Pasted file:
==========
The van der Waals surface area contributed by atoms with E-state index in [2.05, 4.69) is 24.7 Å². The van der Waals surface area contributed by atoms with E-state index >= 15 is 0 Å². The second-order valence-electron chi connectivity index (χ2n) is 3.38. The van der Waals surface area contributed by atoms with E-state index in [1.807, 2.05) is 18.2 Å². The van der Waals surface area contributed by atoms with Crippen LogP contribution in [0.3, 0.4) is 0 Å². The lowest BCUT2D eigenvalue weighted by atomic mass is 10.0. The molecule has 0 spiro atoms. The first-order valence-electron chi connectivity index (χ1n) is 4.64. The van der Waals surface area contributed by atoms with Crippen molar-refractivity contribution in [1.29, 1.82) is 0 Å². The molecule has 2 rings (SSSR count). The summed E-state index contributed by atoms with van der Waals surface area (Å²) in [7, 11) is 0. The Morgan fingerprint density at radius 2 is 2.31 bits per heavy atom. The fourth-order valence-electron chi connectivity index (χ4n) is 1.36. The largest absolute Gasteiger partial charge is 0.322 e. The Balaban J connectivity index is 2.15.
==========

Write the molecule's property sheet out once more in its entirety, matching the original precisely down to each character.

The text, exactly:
The van der Waals surface area contributed by atoms with E-state index in [2.05, 4.69) is 24.7 Å². The van der Waals surface area contributed by atoms with E-state index >= 15 is 0 Å². The second-order valence-electron chi connectivity index (χ2n) is 3.38. The van der Waals surface area contributed by atoms with E-state index in [1.807, 2.05) is 18.2 Å². The van der Waals surface area contributed by atoms with Crippen LogP contribution in [0.3, 0.4) is 0 Å². The lowest BCUT2D eigenvalue weighted by atomic mass is 10.0. The molecule has 0 spiro atoms. The first-order valence-electron chi connectivity index (χ1n) is 4.64. The van der Waals surface area contributed by atoms with Crippen molar-refractivity contribution in [1.29, 1.82) is 0 Å². The molecule has 2 rings (SSSR count). The summed E-state index contributed by atoms with van der Waals surface area (Å²) in [7, 11) is 0. The Morgan fingerprint density at radius 2 is 2.31 bits per heavy atom. The fourth-order valence-electron chi connectivity index (χ4n) is 1.36. The largest absolute Gasteiger partial charge is 0.322 e. The Balaban J connectivity index is 2.15.